We have already published a great number of articles concerning the TMCH:
The issue we are raising in this article is whether the new Generic Top Level Domains (Gtld) are of particular interest for a Network.
Experience shows that, in terms of the Internet approach, there are basically 3 major categories of companies:
- Companies that have an e-commerce site (and are generally present on social networks, and even sometimes have m-commerce activities)
- Companies that do not offer services on the Internet but take orders via their website
- Companies that simply maintain a basic showcase to promote their mark
For companies listed under items a) and b) above, efficient referencing is a major issue, for the following reasons:
- The merchant website is generally the major store in the company's network (often coming before the stores located in strategic places where the commercial lease is sometimes extremely expensive…). In this case, it is essential for the company to fully protect the traffic on its website.
- The issue is not whether a web user will find the site when entering the trademark on a search engine (well…hopefully it is the case!) but to make sure that visitors who are not sure about the exact field of activity associated with the trademark will not be routed towards a competitor's website that is well referenced, to the detriment of the Network. What can be done to prevent such a situation? When entering his question, the web user will use everyday words or, as is increasingly the case, will directly express a thought or ask a question that the Mark should advantageously anticipate, so that the search engine will priorize websites in response.
- This logic approach is generally based on the following 3 principles:
- The website must be built in such a way as to benefit from a good penetration rate on the web (just like a car with a poor air penetration coefficient will consume more gasoline, a poorly designed website - e.g. using a flash technology, or without any video contents, or without prior thinking on keywords, etc. – will oblige the site owner to make up for these deficiencies by purchasing Adwords on Google).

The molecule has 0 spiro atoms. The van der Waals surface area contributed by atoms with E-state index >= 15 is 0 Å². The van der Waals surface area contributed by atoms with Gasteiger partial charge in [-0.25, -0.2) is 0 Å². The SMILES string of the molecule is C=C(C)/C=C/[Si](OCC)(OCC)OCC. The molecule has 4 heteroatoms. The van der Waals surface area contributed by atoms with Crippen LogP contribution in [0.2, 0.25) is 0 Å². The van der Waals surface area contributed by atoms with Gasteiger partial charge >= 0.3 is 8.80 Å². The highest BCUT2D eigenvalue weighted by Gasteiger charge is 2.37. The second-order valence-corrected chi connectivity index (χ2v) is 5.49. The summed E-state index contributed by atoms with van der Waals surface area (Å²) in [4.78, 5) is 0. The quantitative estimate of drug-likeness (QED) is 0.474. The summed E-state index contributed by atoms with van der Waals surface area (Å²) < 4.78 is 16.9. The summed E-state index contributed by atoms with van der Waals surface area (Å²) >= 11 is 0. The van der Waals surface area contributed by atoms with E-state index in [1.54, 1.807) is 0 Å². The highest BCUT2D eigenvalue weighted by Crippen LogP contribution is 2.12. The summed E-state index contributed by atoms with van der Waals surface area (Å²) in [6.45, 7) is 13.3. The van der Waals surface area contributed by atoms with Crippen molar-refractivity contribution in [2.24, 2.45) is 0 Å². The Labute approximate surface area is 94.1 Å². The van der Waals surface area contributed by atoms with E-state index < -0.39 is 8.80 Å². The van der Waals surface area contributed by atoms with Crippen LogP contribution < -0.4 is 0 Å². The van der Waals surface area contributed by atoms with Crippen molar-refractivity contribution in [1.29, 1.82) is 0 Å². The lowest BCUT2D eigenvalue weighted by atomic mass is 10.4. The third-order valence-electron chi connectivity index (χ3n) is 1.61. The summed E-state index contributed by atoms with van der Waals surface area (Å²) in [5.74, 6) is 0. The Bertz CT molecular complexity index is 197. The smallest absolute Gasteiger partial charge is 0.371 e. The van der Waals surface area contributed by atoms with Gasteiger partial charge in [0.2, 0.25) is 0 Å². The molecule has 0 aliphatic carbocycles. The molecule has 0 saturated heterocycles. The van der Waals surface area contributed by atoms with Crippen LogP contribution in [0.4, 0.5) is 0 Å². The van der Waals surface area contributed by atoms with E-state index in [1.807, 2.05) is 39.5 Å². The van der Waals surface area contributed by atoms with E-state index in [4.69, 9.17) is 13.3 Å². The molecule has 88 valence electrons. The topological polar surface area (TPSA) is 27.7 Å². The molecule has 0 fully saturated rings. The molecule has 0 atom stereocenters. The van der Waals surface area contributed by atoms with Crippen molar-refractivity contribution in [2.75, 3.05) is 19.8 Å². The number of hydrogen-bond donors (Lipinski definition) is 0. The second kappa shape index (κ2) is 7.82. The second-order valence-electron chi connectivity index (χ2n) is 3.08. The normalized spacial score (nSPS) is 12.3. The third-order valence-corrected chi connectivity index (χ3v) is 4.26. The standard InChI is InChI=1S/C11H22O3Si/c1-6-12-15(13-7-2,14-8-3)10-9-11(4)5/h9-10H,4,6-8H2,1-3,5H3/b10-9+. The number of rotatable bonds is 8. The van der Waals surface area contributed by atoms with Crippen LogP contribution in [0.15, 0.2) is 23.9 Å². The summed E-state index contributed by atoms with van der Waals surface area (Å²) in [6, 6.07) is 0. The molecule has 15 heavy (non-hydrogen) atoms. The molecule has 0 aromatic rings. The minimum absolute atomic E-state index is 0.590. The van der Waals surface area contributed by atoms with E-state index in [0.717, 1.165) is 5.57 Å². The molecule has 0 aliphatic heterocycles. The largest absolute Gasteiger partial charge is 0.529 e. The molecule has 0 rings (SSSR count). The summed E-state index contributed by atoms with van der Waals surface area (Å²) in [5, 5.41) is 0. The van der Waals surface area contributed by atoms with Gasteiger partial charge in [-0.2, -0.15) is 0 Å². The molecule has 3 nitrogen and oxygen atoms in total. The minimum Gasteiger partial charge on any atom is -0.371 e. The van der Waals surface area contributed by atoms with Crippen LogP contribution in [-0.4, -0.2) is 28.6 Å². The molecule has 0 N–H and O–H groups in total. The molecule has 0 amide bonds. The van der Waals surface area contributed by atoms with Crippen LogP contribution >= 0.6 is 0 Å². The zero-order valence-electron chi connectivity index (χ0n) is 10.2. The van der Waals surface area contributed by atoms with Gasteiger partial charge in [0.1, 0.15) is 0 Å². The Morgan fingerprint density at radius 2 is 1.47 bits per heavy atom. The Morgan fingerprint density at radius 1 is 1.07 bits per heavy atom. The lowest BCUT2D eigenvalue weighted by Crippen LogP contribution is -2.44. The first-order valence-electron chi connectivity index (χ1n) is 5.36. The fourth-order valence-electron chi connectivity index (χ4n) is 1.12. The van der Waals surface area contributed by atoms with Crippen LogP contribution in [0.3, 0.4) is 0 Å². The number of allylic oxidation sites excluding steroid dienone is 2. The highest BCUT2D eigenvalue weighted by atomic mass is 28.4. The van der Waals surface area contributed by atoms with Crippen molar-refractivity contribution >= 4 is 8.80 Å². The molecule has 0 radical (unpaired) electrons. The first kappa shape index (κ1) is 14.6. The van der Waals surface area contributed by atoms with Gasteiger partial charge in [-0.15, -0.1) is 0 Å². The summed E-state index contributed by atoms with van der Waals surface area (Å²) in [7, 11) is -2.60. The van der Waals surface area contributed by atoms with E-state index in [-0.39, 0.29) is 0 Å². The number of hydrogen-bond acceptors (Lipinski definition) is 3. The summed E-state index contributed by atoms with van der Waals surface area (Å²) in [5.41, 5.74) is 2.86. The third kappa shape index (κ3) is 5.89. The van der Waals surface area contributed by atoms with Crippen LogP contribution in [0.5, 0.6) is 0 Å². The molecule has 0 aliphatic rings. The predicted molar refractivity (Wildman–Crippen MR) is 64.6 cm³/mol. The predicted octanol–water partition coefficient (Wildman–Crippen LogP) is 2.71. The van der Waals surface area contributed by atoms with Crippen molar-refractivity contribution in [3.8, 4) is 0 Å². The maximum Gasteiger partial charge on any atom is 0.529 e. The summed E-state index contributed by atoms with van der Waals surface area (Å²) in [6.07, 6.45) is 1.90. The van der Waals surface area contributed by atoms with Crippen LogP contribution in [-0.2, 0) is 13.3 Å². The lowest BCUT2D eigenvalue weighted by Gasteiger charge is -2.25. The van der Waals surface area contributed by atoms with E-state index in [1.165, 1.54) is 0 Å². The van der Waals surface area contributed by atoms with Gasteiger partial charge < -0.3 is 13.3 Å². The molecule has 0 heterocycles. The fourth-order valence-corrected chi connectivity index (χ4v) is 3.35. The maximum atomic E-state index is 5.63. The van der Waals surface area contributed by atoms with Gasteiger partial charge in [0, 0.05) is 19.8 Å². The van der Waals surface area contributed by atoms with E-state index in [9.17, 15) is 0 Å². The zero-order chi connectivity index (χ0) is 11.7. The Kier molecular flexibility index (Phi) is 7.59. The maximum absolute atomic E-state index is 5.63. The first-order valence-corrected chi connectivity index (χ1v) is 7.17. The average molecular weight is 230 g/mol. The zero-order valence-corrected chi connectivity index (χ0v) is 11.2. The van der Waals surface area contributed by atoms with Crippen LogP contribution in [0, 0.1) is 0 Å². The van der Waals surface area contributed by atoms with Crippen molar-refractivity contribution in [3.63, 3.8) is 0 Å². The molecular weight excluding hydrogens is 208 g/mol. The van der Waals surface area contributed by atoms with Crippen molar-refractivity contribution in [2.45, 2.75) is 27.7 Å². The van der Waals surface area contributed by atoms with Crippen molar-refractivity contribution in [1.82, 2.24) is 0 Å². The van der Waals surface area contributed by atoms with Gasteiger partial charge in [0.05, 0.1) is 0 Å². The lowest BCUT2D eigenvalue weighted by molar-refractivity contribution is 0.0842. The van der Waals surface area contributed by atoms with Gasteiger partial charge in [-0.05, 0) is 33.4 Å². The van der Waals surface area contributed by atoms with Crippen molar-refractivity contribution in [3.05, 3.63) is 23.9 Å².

- A directing logic must be designed into the website, so that the latter is linked to the relevant questions. This requires encoding the pages and first thinking about the strategic words and ideas (i.e.: the ones web users will necessarily use in the area of interest). These keywords also have to be incorporated into the metatags, etc.
In order to meet these first two requirements, it has become increasing essential for website owners to call upon the services of fully qualified service providers.
- Finally, it is also important to make sure that resourceful competitors are not trying to tap part of the traffic through the back door to route it towards their own websites. In other words, any web user thus distracted is potentially lost. Astute selection of domain names can be highly instrumental in the effort to ensure efficient traffic protection, insofar as such domain names can help boost such traffic. Web and domain name watch may also be considered.
In this regard, the new Gtlds may come as powerful tools. Considering Gtlds as a simple, quasi-forced selling process is rather reductive and borders on taking a truly myopic approach.
In fact, major changes are going to take place in search engine policies over the next few months, as recently observed:
Overall, the issue that is raised by the new extensions is not really a matter of "mymark.newextension" (which, however, is a purely legal issue not to be overlooked, considering in particular that reaction is always more costly than pro-action), but rather a matter of strategic thinking on what could be reserved in connection with your area of activity (either by yourself or by your competitors) in the form "genericname.newextension", if the new extension corresponds, for example, to a marketing stance you are willing to take (e.g.: .luxury), or to a target group of consumers (.kids), etc.